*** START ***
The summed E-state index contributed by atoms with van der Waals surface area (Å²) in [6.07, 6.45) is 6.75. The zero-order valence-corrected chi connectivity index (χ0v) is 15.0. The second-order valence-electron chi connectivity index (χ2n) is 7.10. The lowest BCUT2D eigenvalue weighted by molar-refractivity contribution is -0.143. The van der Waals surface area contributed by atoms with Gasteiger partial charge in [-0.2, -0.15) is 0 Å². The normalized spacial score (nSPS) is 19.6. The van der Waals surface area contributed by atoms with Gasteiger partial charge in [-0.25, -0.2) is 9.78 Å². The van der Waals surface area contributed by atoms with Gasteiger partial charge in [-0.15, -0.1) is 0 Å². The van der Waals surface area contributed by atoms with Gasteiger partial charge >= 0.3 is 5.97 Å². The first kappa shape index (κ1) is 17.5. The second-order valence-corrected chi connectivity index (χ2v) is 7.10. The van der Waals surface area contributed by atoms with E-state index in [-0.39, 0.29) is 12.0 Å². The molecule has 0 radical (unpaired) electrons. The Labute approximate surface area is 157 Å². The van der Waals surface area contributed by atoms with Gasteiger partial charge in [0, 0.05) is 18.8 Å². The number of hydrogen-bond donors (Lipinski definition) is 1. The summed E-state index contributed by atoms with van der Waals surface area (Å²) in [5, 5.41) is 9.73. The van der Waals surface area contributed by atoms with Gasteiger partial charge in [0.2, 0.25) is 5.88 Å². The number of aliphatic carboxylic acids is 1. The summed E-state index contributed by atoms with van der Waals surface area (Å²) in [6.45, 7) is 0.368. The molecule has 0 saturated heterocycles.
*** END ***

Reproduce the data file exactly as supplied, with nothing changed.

The summed E-state index contributed by atoms with van der Waals surface area (Å²) in [6.07, 6.45) is 6.75. The zero-order valence-corrected chi connectivity index (χ0v) is 15.0. The second-order valence-electron chi connectivity index (χ2n) is 7.10. The lowest BCUT2D eigenvalue weighted by molar-refractivity contribution is -0.143. The van der Waals surface area contributed by atoms with Gasteiger partial charge in [-0.2, -0.15) is 0 Å². The normalized spacial score (nSPS) is 19.6. The van der Waals surface area contributed by atoms with Gasteiger partial charge in [-0.25, -0.2) is 9.78 Å². The van der Waals surface area contributed by atoms with Gasteiger partial charge in [-0.15, -0.1) is 0 Å². The van der Waals surface area contributed by atoms with Gasteiger partial charge >= 0.3 is 5.97 Å². The first kappa shape index (κ1) is 17.5. The second-order valence-corrected chi connectivity index (χ2v) is 7.10. The van der Waals surface area contributed by atoms with E-state index in [-0.39, 0.29) is 12.0 Å². The molecule has 0 radical (unpaired) electrons. The Labute approximate surface area is 157 Å². The van der Waals surface area contributed by atoms with Gasteiger partial charge in [0, 0.05) is 18.8 Å². The number of hydrogen-bond donors (Lipinski definition) is 1. The summed E-state index contributed by atoms with van der Waals surface area (Å²) in [5, 5.41) is 9.73. The van der Waals surface area contributed by atoms with Gasteiger partial charge in [0.2, 0.25) is 5.88 Å². The number of aliphatic carboxylic acids is 1. The summed E-state index contributed by atoms with van der Waals surface area (Å²) in [6.45, 7) is 0.368. The molecule has 0 saturated heterocycles.